When Swedish mountain guide Per Ås lost half of his left index finger, he started to question if he would ever find his way back to working in the mountains. A few years later, he has learned to live with it.
Roots and recovery on Abaco and Grand Bahama Islands.
Not totally relating to some forms of climate activism, Josh Wharton found his own way to contribute.
How can an organic farmer with no successor make sure the farm will end up in good hands? Paul Bickford started his search in an unexpected place.
Finding ways to grow food and sow hope in a small apartment in Chicago.
Tough and uncertain, organic cotton farming accounts for less than 1 percent of US cotton production. For this family, that’s why it’s a calling.
Ashe and Christin Brown are parents to their 3-year-old daughter, Quest, whom they want to raise with an appreciation for the diversity of the natural world.
What if we could pass our love of a certain place through generations?
Caroline Gleich grapples with the fears that come with an aging parent and the pressure she feels to have a child before her dad is gone.
Nearly every Wednesday, Courtney Reynolds can be found elbow-deep in a bin of someone else’s castoffs, searching for scraps of fabric and colorful quilts to deconstruct and sew into original clothing items for her three preschool-age kids, or to sell in her online shop, Napkin Apocalypse.
Kids are meant to be kids. So let them be.
This Great Lakes surfer never felt represented in the surf scene, so she created a new surf culture of her own.
We’re entering Earth’s sixth mass extinction, but clues about this climate crisis could be right under our feet.
Editor’s note: Prolific author and National Geographic magazine writer Doug Chadwick takes a fresh look at humans’ place in the natural world in his book, Four Fifths a Grizzly. In his accessible and engaging style, Chadwick approaches the subject from a scientific angle, with the underlying message that humans are not all that different from…
How can Hispanic farmworkers become farm owners? For Mexican immigrant Javier Zamora, the sunup to sundown work ethic was already there—he just needed some support from his community.
One young couple’s unexpected career path of farming sea vegetables drew them back to their roots and brought a promising climate-change solution to their coastal hometown.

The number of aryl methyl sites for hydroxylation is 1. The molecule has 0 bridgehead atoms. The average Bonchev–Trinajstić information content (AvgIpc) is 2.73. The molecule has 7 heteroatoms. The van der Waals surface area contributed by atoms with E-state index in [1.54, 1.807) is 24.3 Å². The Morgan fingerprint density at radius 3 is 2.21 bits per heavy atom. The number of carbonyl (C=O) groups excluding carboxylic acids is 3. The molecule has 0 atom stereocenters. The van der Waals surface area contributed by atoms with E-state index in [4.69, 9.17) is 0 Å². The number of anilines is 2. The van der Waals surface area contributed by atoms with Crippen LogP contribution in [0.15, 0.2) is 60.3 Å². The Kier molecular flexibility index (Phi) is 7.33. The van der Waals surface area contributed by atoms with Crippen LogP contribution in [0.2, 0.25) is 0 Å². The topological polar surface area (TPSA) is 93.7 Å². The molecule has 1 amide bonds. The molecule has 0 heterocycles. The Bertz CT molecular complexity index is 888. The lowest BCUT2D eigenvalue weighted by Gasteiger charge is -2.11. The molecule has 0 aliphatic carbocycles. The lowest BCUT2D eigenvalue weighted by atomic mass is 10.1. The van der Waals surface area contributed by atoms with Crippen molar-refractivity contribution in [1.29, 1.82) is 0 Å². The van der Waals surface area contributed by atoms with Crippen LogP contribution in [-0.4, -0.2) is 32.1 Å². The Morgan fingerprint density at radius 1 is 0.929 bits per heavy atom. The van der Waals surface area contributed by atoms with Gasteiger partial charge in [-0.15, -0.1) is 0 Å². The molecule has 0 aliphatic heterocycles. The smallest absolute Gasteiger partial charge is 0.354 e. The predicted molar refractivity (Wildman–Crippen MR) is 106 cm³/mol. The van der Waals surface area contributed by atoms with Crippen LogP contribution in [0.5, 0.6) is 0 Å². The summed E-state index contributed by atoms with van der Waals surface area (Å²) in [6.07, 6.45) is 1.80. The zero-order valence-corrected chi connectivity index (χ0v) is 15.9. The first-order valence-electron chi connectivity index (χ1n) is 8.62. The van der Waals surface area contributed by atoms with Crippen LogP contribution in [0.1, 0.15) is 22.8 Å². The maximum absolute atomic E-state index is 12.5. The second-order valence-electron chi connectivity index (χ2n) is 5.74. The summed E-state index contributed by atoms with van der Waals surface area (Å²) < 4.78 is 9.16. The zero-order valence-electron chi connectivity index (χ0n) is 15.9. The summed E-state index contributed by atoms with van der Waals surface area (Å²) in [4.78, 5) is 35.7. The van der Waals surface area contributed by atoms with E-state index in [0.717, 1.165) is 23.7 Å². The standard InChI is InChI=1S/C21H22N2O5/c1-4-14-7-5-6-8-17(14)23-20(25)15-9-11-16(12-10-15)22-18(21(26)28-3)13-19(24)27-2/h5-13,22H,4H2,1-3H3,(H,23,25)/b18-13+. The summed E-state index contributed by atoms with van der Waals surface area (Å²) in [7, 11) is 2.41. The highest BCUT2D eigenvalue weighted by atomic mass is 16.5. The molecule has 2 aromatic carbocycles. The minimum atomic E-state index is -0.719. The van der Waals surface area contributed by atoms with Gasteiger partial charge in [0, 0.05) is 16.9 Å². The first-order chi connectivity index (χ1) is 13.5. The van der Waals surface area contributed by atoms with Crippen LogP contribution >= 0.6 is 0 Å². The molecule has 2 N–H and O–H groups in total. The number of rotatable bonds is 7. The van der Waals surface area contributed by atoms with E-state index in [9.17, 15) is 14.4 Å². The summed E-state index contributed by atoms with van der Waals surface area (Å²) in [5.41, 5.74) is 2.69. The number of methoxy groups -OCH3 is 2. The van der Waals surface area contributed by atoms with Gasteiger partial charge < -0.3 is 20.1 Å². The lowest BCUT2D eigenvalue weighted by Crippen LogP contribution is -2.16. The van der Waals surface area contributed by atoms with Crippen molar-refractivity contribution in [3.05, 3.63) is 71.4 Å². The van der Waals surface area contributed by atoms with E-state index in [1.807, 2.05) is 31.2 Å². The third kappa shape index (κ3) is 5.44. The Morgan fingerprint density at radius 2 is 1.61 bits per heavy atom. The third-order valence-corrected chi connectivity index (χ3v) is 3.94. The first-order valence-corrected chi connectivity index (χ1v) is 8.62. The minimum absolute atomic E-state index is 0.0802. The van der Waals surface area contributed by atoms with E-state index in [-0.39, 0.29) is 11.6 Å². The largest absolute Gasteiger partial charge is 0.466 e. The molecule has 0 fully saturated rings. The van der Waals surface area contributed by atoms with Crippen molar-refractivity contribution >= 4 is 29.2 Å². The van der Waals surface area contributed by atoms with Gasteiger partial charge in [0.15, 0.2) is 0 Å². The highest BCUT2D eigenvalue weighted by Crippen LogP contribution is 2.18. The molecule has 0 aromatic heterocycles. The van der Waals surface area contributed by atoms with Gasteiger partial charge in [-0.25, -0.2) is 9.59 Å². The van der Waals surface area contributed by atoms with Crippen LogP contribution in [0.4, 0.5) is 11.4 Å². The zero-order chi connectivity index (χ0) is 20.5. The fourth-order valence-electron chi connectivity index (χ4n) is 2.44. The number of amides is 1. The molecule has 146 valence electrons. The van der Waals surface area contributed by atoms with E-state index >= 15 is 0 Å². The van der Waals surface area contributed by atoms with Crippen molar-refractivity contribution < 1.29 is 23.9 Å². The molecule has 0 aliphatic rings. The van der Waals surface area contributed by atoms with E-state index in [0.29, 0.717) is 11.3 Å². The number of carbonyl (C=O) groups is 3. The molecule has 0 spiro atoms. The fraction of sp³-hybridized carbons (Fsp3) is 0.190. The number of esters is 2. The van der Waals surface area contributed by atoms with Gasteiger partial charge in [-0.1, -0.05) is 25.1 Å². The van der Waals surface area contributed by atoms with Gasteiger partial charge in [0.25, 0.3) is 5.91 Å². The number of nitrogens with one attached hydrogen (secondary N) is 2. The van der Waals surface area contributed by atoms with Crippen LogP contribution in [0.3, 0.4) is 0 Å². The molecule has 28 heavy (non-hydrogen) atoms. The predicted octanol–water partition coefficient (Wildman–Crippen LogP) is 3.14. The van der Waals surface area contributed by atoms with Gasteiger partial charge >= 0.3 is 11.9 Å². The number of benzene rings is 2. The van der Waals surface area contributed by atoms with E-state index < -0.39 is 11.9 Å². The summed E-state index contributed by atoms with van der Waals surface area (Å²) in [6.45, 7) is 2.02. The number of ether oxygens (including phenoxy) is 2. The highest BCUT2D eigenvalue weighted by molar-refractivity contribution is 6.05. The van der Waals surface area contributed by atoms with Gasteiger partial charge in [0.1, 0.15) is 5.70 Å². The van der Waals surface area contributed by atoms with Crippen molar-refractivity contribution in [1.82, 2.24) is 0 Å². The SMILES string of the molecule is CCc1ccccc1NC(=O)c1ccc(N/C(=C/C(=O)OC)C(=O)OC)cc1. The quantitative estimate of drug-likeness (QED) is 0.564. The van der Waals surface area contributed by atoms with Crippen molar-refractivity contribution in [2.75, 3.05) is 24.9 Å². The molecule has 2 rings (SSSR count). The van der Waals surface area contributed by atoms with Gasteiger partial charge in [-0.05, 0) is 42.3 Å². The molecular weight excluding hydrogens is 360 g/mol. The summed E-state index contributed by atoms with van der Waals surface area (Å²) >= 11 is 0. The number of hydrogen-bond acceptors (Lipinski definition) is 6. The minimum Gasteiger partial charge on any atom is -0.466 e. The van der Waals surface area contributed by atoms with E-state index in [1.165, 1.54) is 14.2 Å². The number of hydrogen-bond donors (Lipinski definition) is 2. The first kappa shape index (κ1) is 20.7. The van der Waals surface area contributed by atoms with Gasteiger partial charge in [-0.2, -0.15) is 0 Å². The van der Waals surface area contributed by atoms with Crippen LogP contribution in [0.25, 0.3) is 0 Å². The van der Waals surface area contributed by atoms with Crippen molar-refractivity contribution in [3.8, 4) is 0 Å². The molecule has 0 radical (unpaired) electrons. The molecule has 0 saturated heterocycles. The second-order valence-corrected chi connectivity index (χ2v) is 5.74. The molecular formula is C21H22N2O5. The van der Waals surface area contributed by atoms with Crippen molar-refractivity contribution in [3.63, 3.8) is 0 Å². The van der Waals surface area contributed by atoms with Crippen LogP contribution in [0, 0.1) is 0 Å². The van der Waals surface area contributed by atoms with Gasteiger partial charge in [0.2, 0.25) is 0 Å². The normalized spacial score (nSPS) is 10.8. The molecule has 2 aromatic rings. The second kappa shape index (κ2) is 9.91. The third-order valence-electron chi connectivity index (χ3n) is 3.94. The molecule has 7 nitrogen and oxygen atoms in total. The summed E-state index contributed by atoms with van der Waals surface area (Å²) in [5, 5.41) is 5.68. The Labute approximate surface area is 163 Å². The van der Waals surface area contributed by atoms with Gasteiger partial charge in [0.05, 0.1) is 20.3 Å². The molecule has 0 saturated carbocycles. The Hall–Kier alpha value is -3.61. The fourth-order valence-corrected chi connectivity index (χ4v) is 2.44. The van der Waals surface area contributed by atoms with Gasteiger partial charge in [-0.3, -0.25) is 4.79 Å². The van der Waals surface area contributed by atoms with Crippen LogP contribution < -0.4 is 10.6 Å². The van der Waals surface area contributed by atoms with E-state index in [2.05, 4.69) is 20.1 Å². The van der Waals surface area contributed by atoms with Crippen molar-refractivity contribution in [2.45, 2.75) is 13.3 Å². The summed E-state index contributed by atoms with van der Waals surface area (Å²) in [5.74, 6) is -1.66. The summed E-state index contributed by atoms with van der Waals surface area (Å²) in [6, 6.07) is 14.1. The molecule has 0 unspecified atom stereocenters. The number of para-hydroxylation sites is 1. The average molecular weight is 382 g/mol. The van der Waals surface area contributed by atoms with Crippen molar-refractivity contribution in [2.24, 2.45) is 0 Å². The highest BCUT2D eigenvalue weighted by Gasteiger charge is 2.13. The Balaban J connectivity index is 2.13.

As the proprietor of Cold Antler Farm, a 6.5-acre span of land in Washington County, New York, Jenna Woginrich spends her days with red-tailed hawks.
Seasoned waterman, master woodworker and Patagonia Surf Ambassador Ben Wilkinson channels his skills toward a new environmental calling.
Only 4 percent of US farm owners are Hispanic. Mexican immigrant and organic farmer Javier Zamora is working to change the narrative.
Rule changes and the future of the Olympic Peninsula’s wild steelhead.
John Murray’s lifelong work to permanently protect the Badger-Two Medicine from oil and gas drilling.
Rock-climber blade techs keep the wind turbines turning, with gusto.
An unlikely community, in the most unlikely location, has become an even more unlikely force for public lands conservation.
Ramón Navarro and Kohl Christensen bring Léa Brassy into the jaws of a Chilean monster.
The next nine years will be a time of resilience, rebuilding and reinvention.
The story of our switch to organic cotton starts with a bout of headaches and a trip to the lunar landscape of the San Joaquin Valley’s conventional cotton fields.
How a nonprofit that takes San Francisco kids surfing expanded its work in 2020.
For 16-year-old Bosnian Ali Sarajlić, living without the free-flowing Neretvica River is unimaginable. That’s why he has joined, and in many ways led, the continuing fight against damming it.
In Colorado’s San Luis Valley, worsening drought is causing farmers to face the prospect of losing their livelihoods. Two farmers are placing their bets on a drought-tolerant crop—industrial hemp.